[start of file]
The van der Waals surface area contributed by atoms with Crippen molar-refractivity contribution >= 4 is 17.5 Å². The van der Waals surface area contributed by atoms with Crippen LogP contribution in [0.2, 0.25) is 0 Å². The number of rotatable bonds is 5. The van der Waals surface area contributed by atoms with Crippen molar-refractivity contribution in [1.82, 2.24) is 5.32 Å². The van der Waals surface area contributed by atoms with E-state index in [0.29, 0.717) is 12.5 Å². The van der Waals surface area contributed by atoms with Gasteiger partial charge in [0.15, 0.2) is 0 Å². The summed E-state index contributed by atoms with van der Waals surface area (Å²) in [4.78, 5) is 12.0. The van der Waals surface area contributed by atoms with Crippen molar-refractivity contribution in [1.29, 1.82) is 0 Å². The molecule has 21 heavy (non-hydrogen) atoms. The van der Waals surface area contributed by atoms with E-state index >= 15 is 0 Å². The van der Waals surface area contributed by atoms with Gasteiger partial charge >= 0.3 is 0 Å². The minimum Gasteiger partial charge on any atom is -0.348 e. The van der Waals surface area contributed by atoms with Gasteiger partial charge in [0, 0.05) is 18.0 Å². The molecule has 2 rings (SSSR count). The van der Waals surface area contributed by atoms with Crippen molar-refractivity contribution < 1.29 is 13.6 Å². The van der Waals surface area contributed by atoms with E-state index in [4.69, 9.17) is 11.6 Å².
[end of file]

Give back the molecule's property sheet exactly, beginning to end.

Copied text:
The van der Waals surface area contributed by atoms with Crippen molar-refractivity contribution >= 4 is 17.5 Å². The van der Waals surface area contributed by atoms with Crippen LogP contribution in [0.2, 0.25) is 0 Å². The number of rotatable bonds is 5. The van der Waals surface area contributed by atoms with Crippen molar-refractivity contribution in [1.82, 2.24) is 5.32 Å². The van der Waals surface area contributed by atoms with E-state index in [0.29, 0.717) is 12.5 Å². The van der Waals surface area contributed by atoms with Gasteiger partial charge in [0.15, 0.2) is 0 Å². The summed E-state index contributed by atoms with van der Waals surface area (Å²) in [4.78, 5) is 12.0. The van der Waals surface area contributed by atoms with Crippen molar-refractivity contribution in [1.29, 1.82) is 0 Å². The molecule has 21 heavy (non-hydrogen) atoms. The van der Waals surface area contributed by atoms with E-state index >= 15 is 0 Å². The van der Waals surface area contributed by atoms with Gasteiger partial charge >= 0.3 is 0 Å². The minimum Gasteiger partial charge on any atom is -0.348 e. The van der Waals surface area contributed by atoms with Gasteiger partial charge in [0, 0.05) is 18.0 Å². The molecule has 2 rings (SSSR count). The van der Waals surface area contributed by atoms with Crippen molar-refractivity contribution < 1.29 is 13.6 Å². The van der Waals surface area contributed by atoms with E-state index in [4.69, 9.17) is 11.6 Å².